Abstract W P380: Asymptomatic Carotid Stenosis is Not a Walking Time Bomb
Background & Objective: Patients with asymptomatic carotid stenosis are often persuaded to have carotid stenting or endarterectomy on the grounds that they are “walking time bombs”, headed for disaster if the artery occludes. However, this approach ignores the protection afforded by the Circle of Willis. We therefore sought to determine the risk of stroke at the time of carotid occlusion, among patients being followed in a vascular prevention clinic.
Methods: Complete data were available in 386 asymptomatic patients who had a new carotid occlusion while being followed with annual carotid ultrasound examinations in our clinic. Mean followup after the occlusion was 3.42 ± 4.07 years. Percent stenosis was ≥ 80% in 60% and ≥ 90% in 53% of cases. Prior asymptomatic occlusion on the contralateral side was present in 11 cases. Mean age was 66.5 ± 10.7 years; 71.8% were male, 21% diabetic, and 24.4% still smoking prior to the occlusion.
Results: Only 1 patient (0.3%) had an ipsilateral stroke at the time of the new carotid occlusion. Percent stenosis did not predict a higher risk of any stroke/TIA/death during followup in Kaplan-Meier survival analysis ( Log rank p=0.60), nor did prior contralateral occlusion at the time of the index occlusion (p=1.0).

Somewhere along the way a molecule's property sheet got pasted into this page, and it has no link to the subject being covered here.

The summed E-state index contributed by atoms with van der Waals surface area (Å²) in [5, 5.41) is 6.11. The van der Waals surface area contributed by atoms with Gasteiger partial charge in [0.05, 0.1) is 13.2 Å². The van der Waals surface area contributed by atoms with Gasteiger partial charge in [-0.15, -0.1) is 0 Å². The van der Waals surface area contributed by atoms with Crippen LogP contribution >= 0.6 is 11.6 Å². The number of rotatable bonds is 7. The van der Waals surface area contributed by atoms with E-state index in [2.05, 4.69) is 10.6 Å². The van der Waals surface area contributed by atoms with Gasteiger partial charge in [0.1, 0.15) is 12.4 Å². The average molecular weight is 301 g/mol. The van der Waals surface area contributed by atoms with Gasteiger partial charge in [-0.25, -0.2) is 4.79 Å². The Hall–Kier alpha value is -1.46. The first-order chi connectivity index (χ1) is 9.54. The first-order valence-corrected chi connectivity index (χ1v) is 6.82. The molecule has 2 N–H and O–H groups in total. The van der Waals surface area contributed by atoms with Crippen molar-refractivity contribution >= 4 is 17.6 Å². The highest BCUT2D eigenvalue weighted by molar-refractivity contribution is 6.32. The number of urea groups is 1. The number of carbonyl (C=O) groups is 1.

Conclusions: The risk of ipsilateral stroke at the time of carotid occlusion is well below the risk of either carotid stenting or carotid endarterectomy. Preventing carotid occlusion is not a valid indication for intervention, and percent stenosis or contralateral occlusion do not identify patients who would benefit from intervention. Patients with ACS should be treated with intensive medical therapy unless they have characteristics such as microemboli on transcranial Doppler, or other features of vulnerable plaque that identify them as high-risk.
Author Disclosures: C. Yang: None. C. Bogiatzi: None. J. Spence: None.
- © 2015 by American Heart Association, Inc.